“From an integration viewpoint, it’s actually not a step change at all from what the OEMs are doing right now for distracted driving and drowsy driving with camera-based DMS. It’s just another feature to offer, another algorithm on the chip, if you like,” Lenné says.

MADD & Safety

Stephanie Manning, chief government affairs officer at Mothers Against Drunk, tells TechCrunch, “Billions of dollars have gone into developing the technology to make AVs a reality but they are really far off. In the process, automakers have developed a lot of technology that can help us right now in terms of saving lives. If this passes, it’s going to be the biggest safety rule making that NHTSA has ever done in terms of lives saved, and it couldn’t have come at a better time. But the more we wait, the more we delay, the more people die.”

The technology is not that far from becoming available, Lenné says. Seeing Machines provides the DMS that is used in Super Cruise, GM’s hands-free advanced driver assistance system. Super Cruise is now in the Cadillac CT6, CT4, CT5, Escalade, and Chevrolet Bolt. Seeing Machine’s tech is also used in the new Mercedes-Benz S-Class and EQS sedans.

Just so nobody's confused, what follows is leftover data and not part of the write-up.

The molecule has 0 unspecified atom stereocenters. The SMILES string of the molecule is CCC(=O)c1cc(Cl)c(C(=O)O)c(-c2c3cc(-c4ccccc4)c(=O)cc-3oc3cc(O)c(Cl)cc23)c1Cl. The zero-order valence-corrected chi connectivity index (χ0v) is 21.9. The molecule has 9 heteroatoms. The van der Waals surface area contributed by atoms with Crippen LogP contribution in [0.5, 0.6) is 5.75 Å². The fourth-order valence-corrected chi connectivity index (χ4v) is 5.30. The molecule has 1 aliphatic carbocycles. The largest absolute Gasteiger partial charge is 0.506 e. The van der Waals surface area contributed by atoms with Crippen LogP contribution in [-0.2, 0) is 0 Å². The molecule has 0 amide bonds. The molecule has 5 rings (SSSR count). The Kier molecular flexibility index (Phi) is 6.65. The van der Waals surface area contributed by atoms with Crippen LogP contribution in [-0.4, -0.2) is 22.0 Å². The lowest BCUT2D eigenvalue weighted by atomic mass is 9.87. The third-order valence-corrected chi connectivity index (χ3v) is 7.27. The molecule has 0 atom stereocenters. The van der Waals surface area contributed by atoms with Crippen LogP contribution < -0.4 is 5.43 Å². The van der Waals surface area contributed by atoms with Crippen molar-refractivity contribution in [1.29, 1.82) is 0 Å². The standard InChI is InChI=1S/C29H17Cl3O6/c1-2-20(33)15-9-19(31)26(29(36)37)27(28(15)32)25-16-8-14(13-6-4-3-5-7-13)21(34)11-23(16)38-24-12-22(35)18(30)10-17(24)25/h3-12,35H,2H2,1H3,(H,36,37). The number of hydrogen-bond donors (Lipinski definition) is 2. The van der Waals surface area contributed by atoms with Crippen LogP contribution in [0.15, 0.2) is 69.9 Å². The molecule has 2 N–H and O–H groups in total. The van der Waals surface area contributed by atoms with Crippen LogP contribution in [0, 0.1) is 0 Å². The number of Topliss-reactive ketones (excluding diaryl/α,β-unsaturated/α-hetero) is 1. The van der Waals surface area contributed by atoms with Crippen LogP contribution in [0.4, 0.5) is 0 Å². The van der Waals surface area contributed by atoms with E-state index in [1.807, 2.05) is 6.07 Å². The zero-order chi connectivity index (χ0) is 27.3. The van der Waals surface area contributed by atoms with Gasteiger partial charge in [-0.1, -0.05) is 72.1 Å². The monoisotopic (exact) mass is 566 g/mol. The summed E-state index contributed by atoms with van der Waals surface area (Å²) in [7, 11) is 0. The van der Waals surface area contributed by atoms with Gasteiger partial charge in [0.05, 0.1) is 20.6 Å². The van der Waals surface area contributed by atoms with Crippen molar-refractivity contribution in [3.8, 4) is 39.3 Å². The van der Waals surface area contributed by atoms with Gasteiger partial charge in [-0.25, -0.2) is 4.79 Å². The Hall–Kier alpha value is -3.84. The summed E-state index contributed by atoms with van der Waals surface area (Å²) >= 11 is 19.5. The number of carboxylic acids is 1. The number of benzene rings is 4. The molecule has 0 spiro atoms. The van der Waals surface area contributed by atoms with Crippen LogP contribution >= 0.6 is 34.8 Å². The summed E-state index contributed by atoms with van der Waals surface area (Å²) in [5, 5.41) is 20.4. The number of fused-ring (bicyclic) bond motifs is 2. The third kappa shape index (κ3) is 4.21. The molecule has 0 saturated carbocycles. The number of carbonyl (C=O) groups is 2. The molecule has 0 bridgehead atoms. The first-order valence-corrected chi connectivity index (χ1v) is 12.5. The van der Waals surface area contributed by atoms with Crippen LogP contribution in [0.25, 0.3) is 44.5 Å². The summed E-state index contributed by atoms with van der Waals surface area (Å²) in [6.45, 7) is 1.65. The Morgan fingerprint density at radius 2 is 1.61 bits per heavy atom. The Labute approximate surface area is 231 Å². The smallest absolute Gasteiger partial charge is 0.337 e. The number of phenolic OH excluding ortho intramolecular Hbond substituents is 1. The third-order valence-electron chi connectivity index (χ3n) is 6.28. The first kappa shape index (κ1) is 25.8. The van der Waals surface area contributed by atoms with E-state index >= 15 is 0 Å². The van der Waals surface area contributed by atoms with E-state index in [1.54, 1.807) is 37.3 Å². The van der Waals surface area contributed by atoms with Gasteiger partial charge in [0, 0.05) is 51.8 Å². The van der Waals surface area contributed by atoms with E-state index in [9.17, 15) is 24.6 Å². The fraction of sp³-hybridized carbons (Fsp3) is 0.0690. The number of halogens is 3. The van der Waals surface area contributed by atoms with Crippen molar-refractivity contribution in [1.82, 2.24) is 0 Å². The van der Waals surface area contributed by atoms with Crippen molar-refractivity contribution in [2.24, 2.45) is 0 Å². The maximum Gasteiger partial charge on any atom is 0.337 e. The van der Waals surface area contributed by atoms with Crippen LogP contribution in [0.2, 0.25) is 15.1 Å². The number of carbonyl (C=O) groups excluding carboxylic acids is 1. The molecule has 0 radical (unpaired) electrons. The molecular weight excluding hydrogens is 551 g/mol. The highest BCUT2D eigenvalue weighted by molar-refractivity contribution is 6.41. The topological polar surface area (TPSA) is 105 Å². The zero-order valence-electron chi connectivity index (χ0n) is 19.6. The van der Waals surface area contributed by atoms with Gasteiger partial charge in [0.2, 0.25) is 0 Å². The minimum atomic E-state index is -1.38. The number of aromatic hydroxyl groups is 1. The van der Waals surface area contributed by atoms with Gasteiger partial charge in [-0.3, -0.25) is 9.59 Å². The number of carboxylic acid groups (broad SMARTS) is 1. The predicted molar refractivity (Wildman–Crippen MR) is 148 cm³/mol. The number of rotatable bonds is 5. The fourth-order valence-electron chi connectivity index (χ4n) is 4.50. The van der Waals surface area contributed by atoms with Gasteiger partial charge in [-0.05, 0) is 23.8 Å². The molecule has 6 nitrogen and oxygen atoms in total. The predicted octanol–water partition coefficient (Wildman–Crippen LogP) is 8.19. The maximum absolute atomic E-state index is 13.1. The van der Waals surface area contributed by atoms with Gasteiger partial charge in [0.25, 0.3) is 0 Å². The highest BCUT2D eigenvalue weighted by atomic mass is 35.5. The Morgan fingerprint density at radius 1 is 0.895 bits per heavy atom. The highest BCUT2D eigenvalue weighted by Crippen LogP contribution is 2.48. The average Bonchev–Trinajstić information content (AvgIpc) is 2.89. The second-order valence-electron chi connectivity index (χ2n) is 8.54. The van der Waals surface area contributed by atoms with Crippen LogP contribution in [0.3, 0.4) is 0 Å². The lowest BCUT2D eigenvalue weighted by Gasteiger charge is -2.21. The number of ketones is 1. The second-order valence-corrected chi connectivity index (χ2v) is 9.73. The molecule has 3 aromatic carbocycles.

“Once it’s regulated, we can expect to see more entrants to the market because what this does is it creates a top-down demand,” says Lenné. “It takes it out of the consumers’ hands and tells vehicles they must have these safety features, so the market size will increase dramatically, and so will the market opportunity.”

One newcomer to this segment is Sweden’s Tobii Tech, which has been working on eye tracking since 2001, but not in the automotive sector. CEO Anand Srivatsa tells TechCrunch one of the biggest challenges will be scaling across different populations, given the different eye shapes of people from different ethnic backgrounds.

“Because of this long history, we have what it takes to deliver a full solution from a component level all the way to end software because we’ve done it in other parts of our business,” Srivatsa says. “What I am hoping and dreaming for is technologies like forward collision warning, or blind spot warning, or even the lane swerving warnings that help me out when I need it most by understanding if I’m becoming complacent or tired, perhaps distracted, and then adjust how the systems perform, the warning timing and things like that, based on what I need in the moment.”

Selling Safety